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Lawrence County, shaded in red. Credit: Google.

Officially created in July 2016 with a $4.325 million grant from the Ohio Department of Housing, the Lawrence County Land Bank secured residential and commercial abandoned, dilapidated or tax delinquent properties with the goal of getting them back on the tax rolls.

More coverage on the Lawrence County Land Bank from MHProNews contributor Matthew J. Silver is linked here. ##

 

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RC Williams, for Daily Business News, MHProNews.

Submitted by RC Williams to the Daily Business News for MHProNews.

Manufactured Housing and Workforce Housing, Practical Partners

March 10th, 2017 Comments off
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A manufactured home in Steamboat Springs. Credit: Realtor.

Even with over 300 households currently in manufactured home communities in Steamboat Springs, Colorado, the tried and true solution to the challenge of affordable workforce housing does not appear to be a priority.

According to Steamboat Today, the Yampa Valley Housing Authority, with city and county support, owns the Fish Creek Mobile Home Park that has 68 units. Even so, manufactured housing has not won much attention in community discussions around solving a growing supply and demand problem in the city, or Routt County.

Yet, opportunity exists to acquire homes at reasonable prices.

Pete Stimmel, owner of four manufactured homes, and the land beneath them in nearby Hayden, is looking to sell and asking $215,000.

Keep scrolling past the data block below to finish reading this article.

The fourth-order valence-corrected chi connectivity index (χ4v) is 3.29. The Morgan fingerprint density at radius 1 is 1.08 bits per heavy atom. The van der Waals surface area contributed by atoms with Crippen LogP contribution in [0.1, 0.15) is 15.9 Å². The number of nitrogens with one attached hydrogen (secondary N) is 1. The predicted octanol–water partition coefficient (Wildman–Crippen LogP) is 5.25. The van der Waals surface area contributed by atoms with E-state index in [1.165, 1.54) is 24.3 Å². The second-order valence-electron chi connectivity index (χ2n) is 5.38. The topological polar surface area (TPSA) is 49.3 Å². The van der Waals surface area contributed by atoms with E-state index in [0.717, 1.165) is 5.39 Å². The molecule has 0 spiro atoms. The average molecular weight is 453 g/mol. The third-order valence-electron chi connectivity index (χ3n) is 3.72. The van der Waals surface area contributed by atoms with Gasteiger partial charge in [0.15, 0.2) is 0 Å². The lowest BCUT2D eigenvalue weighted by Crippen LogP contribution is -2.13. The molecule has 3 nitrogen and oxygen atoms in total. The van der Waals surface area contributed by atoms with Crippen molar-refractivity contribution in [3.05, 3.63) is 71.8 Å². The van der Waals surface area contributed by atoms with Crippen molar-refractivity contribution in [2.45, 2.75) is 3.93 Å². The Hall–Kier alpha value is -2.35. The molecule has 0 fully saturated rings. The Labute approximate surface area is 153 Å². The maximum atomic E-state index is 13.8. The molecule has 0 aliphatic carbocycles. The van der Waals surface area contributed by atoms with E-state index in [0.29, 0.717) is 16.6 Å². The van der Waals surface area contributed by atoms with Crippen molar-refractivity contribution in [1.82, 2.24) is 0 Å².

I bought it 15 years ago as a business investment, where it generates income (about $27,000 annually) through rentals,said Stimmel.

The homes are part of the old Rainbow Mobile Home Park, which is no longer intact.

Stimmel says the property has been home to permanent residents and also to construction workers spending a season on projects like upgrades to the Hayden Station power plant. The homes are close to convenience stores and transit, and are served by municipal water and sewer services.

A new owner could raise the monthly rents by as much as $100 and still be under the market. Or, a purchaser could almost live in one of the homes for free after collecting rent,” said Stimmel.

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Steamboat Springs (red marker). Credit: Google.

Christian Talli, a local realtor, has a similar scenario.

He has what he considers to be a rare manufactured home listing on the market in the Hilltop Homes neighborhood that also includes ownership of the lot. The cost? $275,000.

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A home in the Hilltop Homes community. Credit: Steamboat Today.

Hilltop Homes is a neighborhood where many residents have taken the option to replace original mobile homes with stick-built or modular homes on the lots that were re-platted after the neighborhood was able to purchase the land from the mobile home park [sic],said Talli, who formerly lived in the neighborhood.